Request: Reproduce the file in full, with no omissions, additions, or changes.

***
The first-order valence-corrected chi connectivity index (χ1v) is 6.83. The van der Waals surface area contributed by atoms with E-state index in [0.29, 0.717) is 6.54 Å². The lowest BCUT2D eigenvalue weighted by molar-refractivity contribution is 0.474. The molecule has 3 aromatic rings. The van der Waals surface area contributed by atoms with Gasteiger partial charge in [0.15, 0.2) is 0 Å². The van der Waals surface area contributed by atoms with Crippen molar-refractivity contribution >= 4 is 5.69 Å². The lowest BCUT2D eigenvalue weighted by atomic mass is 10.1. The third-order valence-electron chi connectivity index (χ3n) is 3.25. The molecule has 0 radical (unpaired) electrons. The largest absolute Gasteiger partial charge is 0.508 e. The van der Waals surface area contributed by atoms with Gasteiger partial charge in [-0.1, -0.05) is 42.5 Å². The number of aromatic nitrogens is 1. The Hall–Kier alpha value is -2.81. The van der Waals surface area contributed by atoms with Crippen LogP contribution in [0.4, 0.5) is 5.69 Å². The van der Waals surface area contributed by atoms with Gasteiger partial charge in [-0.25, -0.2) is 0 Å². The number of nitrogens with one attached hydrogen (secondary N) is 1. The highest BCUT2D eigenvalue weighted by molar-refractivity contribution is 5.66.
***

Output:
The first-order valence-corrected chi connectivity index (χ1v) is 6.83. The van der Waals surface area contributed by atoms with E-state index in [0.29, 0.717) is 6.54 Å². The lowest BCUT2D eigenvalue weighted by molar-refractivity contribution is 0.474. The molecule has 3 aromatic rings. The van der Waals surface area contributed by atoms with Gasteiger partial charge in [0.15, 0.2) is 0 Å². The van der Waals surface area contributed by atoms with Crippen molar-refractivity contribution >= 4 is 5.69 Å². The lowest BCUT2D eigenvalue weighted by atomic mass is 10.1. The third-order valence-electron chi connectivity index (χ3n) is 3.25. The molecule has 0 radical (unpaired) electrons. The largest absolute Gasteiger partial charge is 0.508 e. The van der Waals surface area contributed by atoms with Gasteiger partial charge in [-0.1, -0.05) is 42.5 Å². The number of aromatic nitrogens is 1. The Hall–Kier alpha value is -2.81. The van der Waals surface area contributed by atoms with Crippen LogP contribution in [0.4, 0.5) is 5.69 Å². The van der Waals surface area contributed by atoms with Gasteiger partial charge in [-0.25, -0.2) is 0 Å². The number of nitrogens with one attached hydrogen (secondary N) is 1. The highest BCUT2D eigenvalue weighted by molar-refractivity contribution is 5.66.